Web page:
Keep the line in mind; "do" is an important word in this play. On line nine once the first witch says, “I’ll do, I’ll do, and I’ll do” she implies that she's going to do many bad things to the sailor. What does Banquo ask the witches and what do they tell him? Banquo demands to know his own future. The witches prophecy that Banquo’s descendants will be kings, however he himself won't be.
Hail to thee, thane of Cawdor!...that shalt be king hereafter (Act 1, Scene 3).” The play Macbeth starts off with the three witches telling Macbeth and Banquo that Macbeth will become the Thane of Cawdor and then he will become king. Soon after, Macbeth learns that King Duncan has named him as the Thane of Cawdor. With this, Macbeth begins to believe that the witches’ prophecies must be true and is determined to become king. He says, “Let not light see my black and deep desires (Act 1, Scene 4),” implying that he has the inner desire to now become king. As proved by Macbeth’s success to become the Thane of Cawdor, the prophecies are Macbeth’s fate; they will be the outcomes of his life, but how they will come to be is dependent on Macbeth’s own choices.
Macbeth needs to follow through with this plan because Fleance and Banquo could get in the way of Macbeth becoming King. The three witches had also foretold Banquo’s descendants to become king. Macbeth sends men to follow through with this plan. They succeed to kill Banquo, but Fleance escapes. After being responsible for the deaths of two people, Duncan and Banquo, Macbeth is in a state where he feels the need to keep murdering people that could possibly get in his way of becoming king.
Early on in the story it is revealed that Macbeth wants to become the king after listening from the prophecy told by the three wyrd witches. One example is when Macbeth says” Two predictions have come true. The First towards the ultimate goal, the throne!” (1.3.130-135). That proves that Macbeth has a lot of ambition to become the new king and to over throne Duncan. Another quote from Macbeth that shows his sole desire to become king is when he says “If fate says I’ll be king well fate may crown me, without my help” (1.3.
To reinforce what Banquo says, Macbeth already knows that he is thane of Glamis. There is a battle going on, and the thane of Cawdor died, but Macbeth has yet to hear wind about it. The witches could have knowledge about this, and just told him what he wants to hear about being king
Some would argue that Lady Macbeth made him king, but his own desires were truly what fuelled his ambition to do whatever it took to make himself king. “Two truths are told, As happy prologues to the swelling act of the imperial theme” (Shakespeare 1.3 136-138). Lady Macbeth may have pushed Macbeth but he killed the former king and others to make himself king. Macbeth has the blood on his hands, he was not forced into killing anyone he did that out of his own desire to become king. Macbeth wanted to be king because he had the insight to what his future held which fueled his ambition and drive to become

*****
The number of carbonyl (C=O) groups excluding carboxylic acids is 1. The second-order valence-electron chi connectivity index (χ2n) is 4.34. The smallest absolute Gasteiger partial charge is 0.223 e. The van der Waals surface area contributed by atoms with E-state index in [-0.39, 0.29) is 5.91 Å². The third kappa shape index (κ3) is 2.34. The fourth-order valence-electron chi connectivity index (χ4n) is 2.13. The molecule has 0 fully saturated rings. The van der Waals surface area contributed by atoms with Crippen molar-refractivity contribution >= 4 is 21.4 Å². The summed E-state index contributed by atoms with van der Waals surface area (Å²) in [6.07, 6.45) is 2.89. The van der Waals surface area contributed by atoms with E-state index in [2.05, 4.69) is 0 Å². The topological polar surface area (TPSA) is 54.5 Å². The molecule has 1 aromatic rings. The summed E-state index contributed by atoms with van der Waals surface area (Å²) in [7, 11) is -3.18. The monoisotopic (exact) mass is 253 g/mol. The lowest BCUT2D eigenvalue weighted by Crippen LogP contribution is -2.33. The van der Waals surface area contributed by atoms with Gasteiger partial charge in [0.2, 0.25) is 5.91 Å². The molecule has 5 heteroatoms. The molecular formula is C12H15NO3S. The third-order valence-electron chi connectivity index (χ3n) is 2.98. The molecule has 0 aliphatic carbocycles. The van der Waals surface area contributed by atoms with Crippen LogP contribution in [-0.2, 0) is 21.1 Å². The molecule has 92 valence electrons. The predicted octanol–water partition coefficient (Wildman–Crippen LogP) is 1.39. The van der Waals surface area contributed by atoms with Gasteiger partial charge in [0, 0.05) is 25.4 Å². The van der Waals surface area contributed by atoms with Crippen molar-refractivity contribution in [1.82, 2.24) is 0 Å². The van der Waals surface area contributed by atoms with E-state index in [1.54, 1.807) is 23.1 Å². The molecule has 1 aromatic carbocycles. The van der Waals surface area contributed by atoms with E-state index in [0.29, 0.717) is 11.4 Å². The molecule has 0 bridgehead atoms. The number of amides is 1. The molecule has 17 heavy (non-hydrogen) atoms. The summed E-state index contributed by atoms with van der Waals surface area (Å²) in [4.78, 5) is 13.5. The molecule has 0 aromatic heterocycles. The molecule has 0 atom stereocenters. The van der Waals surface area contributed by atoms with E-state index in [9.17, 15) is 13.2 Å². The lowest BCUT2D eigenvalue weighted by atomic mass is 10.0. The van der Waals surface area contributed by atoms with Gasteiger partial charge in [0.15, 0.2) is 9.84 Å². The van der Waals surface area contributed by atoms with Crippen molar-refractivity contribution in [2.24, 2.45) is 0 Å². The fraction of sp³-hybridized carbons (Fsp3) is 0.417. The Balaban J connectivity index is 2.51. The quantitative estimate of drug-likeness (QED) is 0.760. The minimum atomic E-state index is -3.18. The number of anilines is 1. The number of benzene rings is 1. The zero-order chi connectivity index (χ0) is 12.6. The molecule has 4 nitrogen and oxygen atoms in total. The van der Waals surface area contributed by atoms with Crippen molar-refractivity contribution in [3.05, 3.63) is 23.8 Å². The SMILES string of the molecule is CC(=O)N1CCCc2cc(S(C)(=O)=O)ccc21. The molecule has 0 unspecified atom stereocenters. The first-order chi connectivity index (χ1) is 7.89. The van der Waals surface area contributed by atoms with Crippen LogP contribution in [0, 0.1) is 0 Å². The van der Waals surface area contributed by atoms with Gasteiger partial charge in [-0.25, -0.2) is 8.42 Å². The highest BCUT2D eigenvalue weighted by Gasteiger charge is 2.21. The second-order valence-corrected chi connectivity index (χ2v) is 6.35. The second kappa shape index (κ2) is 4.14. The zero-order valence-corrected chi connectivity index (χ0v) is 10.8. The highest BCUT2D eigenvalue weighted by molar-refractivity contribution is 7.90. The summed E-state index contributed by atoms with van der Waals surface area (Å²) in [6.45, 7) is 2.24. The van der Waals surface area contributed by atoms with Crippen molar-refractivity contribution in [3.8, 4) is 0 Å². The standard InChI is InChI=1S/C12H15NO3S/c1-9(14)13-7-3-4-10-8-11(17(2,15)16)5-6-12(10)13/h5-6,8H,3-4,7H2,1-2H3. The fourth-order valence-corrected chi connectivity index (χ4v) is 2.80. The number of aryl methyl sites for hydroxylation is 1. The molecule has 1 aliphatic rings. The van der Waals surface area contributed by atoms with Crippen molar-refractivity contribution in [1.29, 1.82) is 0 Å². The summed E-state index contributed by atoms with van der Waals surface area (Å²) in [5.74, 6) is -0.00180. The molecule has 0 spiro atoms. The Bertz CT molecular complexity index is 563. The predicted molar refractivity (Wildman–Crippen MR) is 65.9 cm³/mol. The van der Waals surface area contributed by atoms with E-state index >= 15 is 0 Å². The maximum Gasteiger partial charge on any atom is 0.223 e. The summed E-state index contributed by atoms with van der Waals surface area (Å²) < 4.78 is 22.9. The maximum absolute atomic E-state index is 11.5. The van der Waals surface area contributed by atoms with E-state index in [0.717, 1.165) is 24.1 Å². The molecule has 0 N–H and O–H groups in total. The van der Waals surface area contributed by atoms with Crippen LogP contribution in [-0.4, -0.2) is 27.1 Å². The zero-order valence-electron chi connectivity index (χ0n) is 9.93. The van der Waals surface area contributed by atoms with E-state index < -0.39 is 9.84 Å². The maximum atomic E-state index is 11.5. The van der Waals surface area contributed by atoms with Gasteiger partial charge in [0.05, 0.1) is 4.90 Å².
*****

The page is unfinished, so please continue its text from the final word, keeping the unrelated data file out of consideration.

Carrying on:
Dismiss me. Enough.” (No Fear Shakespeare). Macduff is the only person that can take the crown from Macbeth so he kills Macduff’s wife and children while Macduff was away. The second prophecy said, “Be bloody, bold, and resolute. Laugh to scorn the power of man, for none of woman born shall harm Macbeth.” (No Fear Shakespeare) but that just gave him more confidence to be on the throne.
Shakespeare believes that ambition, when taken too far leads to our destruction as shown through Macbeth and Lady Macbeth. In the beginning of the play, Macbeth is a heroic soldier who fights for the king without mercy, but he has track by ambition, his curious nature and his wife’s ambition lead him to the witches who told him the prophecies. After the second prophecy has come true, Macbeth has become the thane of Cawdor. He has led to the growth of his ambition by his thought “whose horrid image doth unfix my hair and Ames my seated heart knock at my rib again the use of nature? Present fears are less than horrible imaginings” (1.3.150).
Macbeth and Lion King both describe a story of usurpation and revenge. The tragic hero, Macbeth, and the antagonist in Lion King, Scar, reach the same ambition by different means, but finally they both failed. First of all, Macbeth 's motivation is different from Scar 's, but different motivations cause them to do similar things, that is to usurp the throne. Three witches told Macbeth a prophecy that he will become the king, as they said,"All hail, Macbeth! Hail to thee, Thane of Glamis!
The reason Macbeth kills his friend Banquo is because Macbeth is afraid the second part of the prophecy will come true. The prophecy was spoken by the three witches came true so far, seeing as Macbeth became King of Denmark after killing King Duncan. He is also afraid Banquo will find out that he is the one that kills King Duncan because the prophecy claims that Macbeth will be King of Denmark. It might also be that he is afraid that Banquo would assicaint him so his son could become king because the prophecy says the Banquo will not be king but his sons will. So he kills his friend Banquo because the second part of the prophecy says something like, Macbeth will be king, but no sons taking his place.